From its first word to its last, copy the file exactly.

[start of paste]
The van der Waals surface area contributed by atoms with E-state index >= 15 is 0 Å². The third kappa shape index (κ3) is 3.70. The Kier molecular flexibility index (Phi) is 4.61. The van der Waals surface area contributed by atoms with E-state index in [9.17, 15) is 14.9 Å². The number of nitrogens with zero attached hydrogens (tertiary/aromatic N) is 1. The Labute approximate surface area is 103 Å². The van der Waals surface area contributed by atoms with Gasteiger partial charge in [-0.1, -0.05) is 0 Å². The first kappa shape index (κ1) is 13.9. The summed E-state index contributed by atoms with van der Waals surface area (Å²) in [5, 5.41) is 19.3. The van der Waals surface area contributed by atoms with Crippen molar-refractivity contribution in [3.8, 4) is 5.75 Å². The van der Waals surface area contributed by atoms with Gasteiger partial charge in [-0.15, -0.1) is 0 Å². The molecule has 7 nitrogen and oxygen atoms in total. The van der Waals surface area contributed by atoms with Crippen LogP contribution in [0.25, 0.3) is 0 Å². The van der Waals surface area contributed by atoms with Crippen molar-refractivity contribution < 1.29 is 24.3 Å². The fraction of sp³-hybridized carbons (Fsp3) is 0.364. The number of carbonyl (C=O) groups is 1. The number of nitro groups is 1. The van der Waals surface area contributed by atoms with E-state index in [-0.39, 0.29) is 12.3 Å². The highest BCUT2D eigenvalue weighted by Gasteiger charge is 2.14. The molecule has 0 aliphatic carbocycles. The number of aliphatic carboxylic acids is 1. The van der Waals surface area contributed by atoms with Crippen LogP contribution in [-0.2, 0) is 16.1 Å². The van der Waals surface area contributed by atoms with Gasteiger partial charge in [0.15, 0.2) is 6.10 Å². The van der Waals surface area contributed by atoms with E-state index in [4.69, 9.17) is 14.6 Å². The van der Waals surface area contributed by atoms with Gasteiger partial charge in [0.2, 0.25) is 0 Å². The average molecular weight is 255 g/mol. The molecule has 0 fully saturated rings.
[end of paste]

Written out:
The van der Waals surface area contributed by atoms with E-state index >= 15 is 0 Å². The third kappa shape index (κ3) is 3.70. The Kier molecular flexibility index (Phi) is 4.61. The van der Waals surface area contributed by atoms with E-state index in [9.17, 15) is 14.9 Å². The number of nitrogens with zero attached hydrogens (tertiary/aromatic N) is 1. The Labute approximate surface area is 103 Å². The van der Waals surface area contributed by atoms with Gasteiger partial charge in [-0.1, -0.05) is 0 Å². The first kappa shape index (κ1) is 13.9. The summed E-state index contributed by atoms with van der Waals surface area (Å²) in [5, 5.41) is 19.3. The van der Waals surface area contributed by atoms with Crippen molar-refractivity contribution in [3.8, 4) is 5.75 Å². The van der Waals surface area contributed by atoms with Gasteiger partial charge in [-0.15, -0.1) is 0 Å². The molecule has 7 nitrogen and oxygen atoms in total. The van der Waals surface area contributed by atoms with Crippen LogP contribution in [0.25, 0.3) is 0 Å². The van der Waals surface area contributed by atoms with Crippen molar-refractivity contribution < 1.29 is 24.3 Å². The fraction of sp³-hybridized carbons (Fsp3) is 0.364. The number of carbonyl (C=O) groups is 1. The number of nitro groups is 1. The van der Waals surface area contributed by atoms with E-state index in [-0.39, 0.29) is 12.3 Å². The highest BCUT2D eigenvalue weighted by Gasteiger charge is 2.14. The molecule has 0 aliphatic carbocycles. The number of aliphatic carboxylic acids is 1. The van der Waals surface area contributed by atoms with Crippen LogP contribution in [-0.2, 0) is 16.1 Å². The van der Waals surface area contributed by atoms with Gasteiger partial charge in [0.15, 0.2) is 6.10 Å². The van der Waals surface area contributed by atoms with E-state index in [4.69, 9.17) is 14.6 Å². The van der Waals surface area contributed by atoms with Gasteiger partial charge in [0.2, 0.25) is 0 Å². The average molecular weight is 255 g/mol. The molecule has 0 fully saturated rings.